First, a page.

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A rising number of daily confirmed COVID-19 cases and an increasing positivity rate at city-run drive-thru testing sites are evidence that a surge is looming, Austin-Travis County Interim Health Authority Dr. Mark Escott told Travis County commissioners this morning.

"Certainly based on our modeling, as well as some of the other dynamics that we're seeing in the community, including increasing risk-taking behaviors, decreasing use of masks and social distancing, anecdotally, we certainly expect to see a surge begin to happen," Dr. Escott said.

Yesterday, Austin Public Health recorded a new record for the number of new confirmed cases: 86.

"This is about two to three weeks after the reopening of the state, and this is about the time we'd expect to see an increase in cases as a result of that change in policy," Dr. Escott said.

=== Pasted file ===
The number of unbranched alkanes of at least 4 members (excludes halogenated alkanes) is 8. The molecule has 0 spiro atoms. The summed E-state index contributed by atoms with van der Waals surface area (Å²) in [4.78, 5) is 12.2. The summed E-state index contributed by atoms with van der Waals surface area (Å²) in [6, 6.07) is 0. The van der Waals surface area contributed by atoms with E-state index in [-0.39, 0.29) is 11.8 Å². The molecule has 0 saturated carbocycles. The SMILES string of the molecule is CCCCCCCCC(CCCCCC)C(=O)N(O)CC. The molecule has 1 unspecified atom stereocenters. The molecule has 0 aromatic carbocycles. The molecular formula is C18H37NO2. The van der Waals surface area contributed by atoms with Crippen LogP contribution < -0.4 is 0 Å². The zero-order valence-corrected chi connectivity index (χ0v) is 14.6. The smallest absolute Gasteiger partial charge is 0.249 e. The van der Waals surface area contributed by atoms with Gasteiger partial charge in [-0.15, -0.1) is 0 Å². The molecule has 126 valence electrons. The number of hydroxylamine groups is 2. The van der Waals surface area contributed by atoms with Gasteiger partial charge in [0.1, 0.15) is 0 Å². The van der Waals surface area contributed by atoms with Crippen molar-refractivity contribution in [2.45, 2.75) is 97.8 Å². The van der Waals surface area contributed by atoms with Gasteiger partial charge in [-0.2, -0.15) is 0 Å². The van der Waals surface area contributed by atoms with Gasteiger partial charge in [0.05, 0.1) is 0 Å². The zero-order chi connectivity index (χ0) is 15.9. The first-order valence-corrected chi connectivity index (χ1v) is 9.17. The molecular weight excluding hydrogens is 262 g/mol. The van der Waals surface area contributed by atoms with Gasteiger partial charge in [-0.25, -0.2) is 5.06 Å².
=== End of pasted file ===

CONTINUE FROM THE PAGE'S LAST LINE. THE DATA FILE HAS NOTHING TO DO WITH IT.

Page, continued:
Another piece of evidence suggestive of a surge is an increasing rate of positive COVID-19 test results.

Since Austin Public Health in mid-April debuted a public enrollment system, which allows residents to sign up for free testing at drive-thru sites, the testing capacity has increased—although resources are still limited. Up until mid-May, the positive rate was hovering around 3% to 4%, but last week it was 8.5%.

"Again, this indicates to us that we are starting to see the beginnings of a surge," Dr. Escott said.

County commissioners spoke about news coverage showing hoards of revelers congregating at Lake Travis and bars on Rainey and Sixth streets; the mayor has, on social media, asked people to be more cautious.

"The public is hearing mixed messages," Dr. Escott said, with one side pushing for economic recovery and the other urging confinement. "We've got to be in the middle somewhere."

A sharp increase in cases could overwhelm the local healthcare system and force a second economic shutdown. To avoid this outcome, Dr. Escott stressed the need for continued caution and urged residents to wear masks while in public, and to practice social distancing.

"We're seeing what happens when we're successful at prevention because it's not real yet to the community. They don't know people by name who have been hospitalized with COVID-19 or died," he said. "I know all the names."


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